This is a rebroadcast of OICs webinar panel. In this deep dive discussion, Frank Fahey (representing...
Earn Safe, Steady Income from Options
05/08/2012 11:15 am EST
Simple covered call strategies can be implemented to generate steady income in today’s market environment, says Dan Passarelli, describing risk factors to consider.
Options for income. We’re here with Dan Passarelli who is going to tell us the smart and safe way to use options to juice up your dividend yields.
A lot of times, I think investors perceive options to be a trading tool or something highly sophisticated that incurs a lot of risk, or it gets complicated in hedging your risk. Are there simple strategies for investors who have some high-yielding stocks or just nice dividend yields to juice up those returns without incurring a great deal of risk?
One of the most basic strategies that conservative investors tend to use is the covered call. It’s one of the first strategies that many traders even start out with.
Basically, a trader owns 100 shares of stock, usually as a long-term investment, and he also sells a call to create a two-part strategy. So long 100 shares and then short a call.
When you sell a call option, you’re selling it short. You don’t own it. You’re assuming a short position in the call. So when you think of an option as the right to buy an underlying security, that’s the definition of a call.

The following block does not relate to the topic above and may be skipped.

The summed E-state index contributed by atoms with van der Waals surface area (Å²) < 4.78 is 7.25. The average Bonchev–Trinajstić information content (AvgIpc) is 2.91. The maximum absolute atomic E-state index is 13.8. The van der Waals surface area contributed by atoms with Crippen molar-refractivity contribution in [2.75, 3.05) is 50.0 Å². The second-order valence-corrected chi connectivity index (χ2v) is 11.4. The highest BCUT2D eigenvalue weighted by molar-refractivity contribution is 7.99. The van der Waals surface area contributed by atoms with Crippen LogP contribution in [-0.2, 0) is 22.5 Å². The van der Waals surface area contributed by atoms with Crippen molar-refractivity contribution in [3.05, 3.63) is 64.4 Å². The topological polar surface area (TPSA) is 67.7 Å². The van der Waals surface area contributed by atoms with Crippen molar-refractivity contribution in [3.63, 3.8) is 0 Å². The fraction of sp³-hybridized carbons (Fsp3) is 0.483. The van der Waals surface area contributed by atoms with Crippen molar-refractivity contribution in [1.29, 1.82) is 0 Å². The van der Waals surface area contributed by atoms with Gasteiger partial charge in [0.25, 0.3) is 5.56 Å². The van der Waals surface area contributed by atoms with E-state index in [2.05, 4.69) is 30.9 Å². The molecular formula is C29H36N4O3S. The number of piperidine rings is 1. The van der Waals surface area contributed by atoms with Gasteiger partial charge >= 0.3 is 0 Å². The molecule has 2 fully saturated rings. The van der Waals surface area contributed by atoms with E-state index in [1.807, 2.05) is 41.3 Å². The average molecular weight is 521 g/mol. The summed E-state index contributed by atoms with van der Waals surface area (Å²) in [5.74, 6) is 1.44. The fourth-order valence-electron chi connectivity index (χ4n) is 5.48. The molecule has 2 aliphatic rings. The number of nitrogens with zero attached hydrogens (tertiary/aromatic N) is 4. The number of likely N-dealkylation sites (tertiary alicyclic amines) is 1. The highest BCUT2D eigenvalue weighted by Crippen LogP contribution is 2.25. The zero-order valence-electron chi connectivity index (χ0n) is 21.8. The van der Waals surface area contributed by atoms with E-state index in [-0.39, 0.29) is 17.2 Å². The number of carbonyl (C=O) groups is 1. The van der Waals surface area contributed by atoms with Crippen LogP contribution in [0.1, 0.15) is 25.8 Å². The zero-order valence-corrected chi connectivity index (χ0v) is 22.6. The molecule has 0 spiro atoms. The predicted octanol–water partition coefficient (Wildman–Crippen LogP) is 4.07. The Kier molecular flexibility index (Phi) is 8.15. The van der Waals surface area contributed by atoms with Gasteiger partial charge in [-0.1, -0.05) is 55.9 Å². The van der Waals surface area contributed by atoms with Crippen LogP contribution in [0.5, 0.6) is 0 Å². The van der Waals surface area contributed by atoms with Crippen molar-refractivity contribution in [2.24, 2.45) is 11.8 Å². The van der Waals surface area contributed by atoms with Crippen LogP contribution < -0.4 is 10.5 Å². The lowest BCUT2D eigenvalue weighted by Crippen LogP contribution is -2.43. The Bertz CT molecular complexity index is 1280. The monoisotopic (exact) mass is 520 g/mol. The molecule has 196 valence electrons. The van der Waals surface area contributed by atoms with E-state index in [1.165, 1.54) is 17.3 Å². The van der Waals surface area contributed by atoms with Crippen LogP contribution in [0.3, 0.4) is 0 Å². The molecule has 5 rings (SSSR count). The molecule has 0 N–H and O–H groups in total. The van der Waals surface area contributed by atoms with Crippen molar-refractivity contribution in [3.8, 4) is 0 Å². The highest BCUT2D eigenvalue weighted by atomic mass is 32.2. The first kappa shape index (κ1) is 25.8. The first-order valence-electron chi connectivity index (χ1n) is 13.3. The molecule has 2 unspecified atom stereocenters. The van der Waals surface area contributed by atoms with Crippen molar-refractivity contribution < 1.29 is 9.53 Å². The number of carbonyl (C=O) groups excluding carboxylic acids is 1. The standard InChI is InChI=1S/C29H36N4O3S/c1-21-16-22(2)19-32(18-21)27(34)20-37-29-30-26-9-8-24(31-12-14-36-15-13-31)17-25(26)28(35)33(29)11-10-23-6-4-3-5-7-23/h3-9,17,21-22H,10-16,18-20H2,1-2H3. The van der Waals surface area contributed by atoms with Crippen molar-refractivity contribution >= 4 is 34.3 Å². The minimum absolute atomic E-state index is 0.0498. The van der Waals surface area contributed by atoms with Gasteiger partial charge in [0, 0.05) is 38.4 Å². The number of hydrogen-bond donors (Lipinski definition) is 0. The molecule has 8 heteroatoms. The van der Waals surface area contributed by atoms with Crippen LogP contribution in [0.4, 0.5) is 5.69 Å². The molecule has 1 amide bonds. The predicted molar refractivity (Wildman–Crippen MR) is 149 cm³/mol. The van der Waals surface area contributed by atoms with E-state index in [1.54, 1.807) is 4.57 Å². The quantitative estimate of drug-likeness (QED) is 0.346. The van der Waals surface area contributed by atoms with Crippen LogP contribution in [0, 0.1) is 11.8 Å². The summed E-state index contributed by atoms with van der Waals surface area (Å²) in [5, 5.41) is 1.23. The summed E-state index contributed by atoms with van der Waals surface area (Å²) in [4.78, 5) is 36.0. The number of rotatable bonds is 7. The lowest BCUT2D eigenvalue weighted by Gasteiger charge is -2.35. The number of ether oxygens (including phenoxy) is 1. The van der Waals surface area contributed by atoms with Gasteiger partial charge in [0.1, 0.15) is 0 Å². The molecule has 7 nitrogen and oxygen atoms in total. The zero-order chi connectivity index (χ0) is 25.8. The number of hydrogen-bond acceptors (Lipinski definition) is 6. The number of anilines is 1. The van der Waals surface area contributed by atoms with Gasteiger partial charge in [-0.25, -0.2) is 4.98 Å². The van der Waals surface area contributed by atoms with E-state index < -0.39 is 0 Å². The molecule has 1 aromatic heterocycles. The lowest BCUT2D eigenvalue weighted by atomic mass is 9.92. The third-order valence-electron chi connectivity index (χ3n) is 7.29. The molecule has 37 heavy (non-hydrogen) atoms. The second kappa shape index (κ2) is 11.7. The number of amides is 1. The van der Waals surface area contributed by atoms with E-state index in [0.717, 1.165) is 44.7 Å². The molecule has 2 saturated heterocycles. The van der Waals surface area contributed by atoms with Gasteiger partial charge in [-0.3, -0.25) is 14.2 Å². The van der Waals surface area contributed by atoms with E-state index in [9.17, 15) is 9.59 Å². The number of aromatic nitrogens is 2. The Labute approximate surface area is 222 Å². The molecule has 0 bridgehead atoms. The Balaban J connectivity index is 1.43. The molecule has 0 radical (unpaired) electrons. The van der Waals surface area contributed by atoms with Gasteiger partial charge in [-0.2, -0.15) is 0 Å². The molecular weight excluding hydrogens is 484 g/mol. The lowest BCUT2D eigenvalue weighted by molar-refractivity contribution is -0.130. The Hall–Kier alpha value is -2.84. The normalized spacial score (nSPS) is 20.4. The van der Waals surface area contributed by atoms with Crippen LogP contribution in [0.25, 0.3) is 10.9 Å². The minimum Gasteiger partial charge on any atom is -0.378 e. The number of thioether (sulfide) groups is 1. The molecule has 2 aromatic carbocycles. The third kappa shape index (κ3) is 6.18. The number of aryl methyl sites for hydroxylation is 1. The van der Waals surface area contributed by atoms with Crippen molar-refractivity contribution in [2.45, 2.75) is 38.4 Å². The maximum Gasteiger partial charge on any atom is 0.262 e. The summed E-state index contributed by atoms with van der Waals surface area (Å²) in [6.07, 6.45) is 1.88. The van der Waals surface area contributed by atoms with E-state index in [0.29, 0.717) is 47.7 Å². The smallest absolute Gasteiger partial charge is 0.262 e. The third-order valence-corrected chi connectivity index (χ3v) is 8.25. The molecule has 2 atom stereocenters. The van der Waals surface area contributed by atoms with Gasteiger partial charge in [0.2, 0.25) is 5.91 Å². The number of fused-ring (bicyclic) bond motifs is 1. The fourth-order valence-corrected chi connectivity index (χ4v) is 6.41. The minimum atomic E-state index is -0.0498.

When you sell it, you’re effectively selling that right to someone else. So you incur an obligation to maybe have to sell your shares to the person who bought the call from you.
They’re the long piece of this trade, so to speak.
Right. Or you hear people refer to options as contracts, and make no mistake, that’s exactly what they are. There are two parties: one long, the owner; and one short, the person who sold it to you.
So back to the covered call; when a trader owns 100 shares of stock and sells the call, here’s how it works: they collect a premium for the call option, and that premium—no matter what happens—is theirs to keep.
It’s kind of like when your insurance company sells you an insurance policy. You pay them the premium, and they get to keep that no matter what happens. If you crash your car or if you don’t crash your car, they have $500 for the six-month period.
So that’s kind of how it works when you sell options. You collect a premium and it’s yours to keep. If the stock does nothing, then great; you own the stock, but because you have this extra cash, you lower the cost basis.
You might lose money if the stock falls too much, which is natural if you own a stock, but you’ll lose less than you otherwise would have because of that lower cost basis.
Now here’s the tradeoff: if the stock goes higher, you can make money on the stock going higher, of course, but only to a point. Because when you sell a call, you agree to sell the stock at a specific price: the strike price.
If the stock goes above the strike price, it’s in the person who bought the call’s best interest to exercise the call and therefore have you assigned, or make you sell that stock that you own at that price, which might not be a bad thing. Because if you bought the stock at, say, $50, and you have to sell it at $55, and you get to keep the option premium, you have a winning trade.
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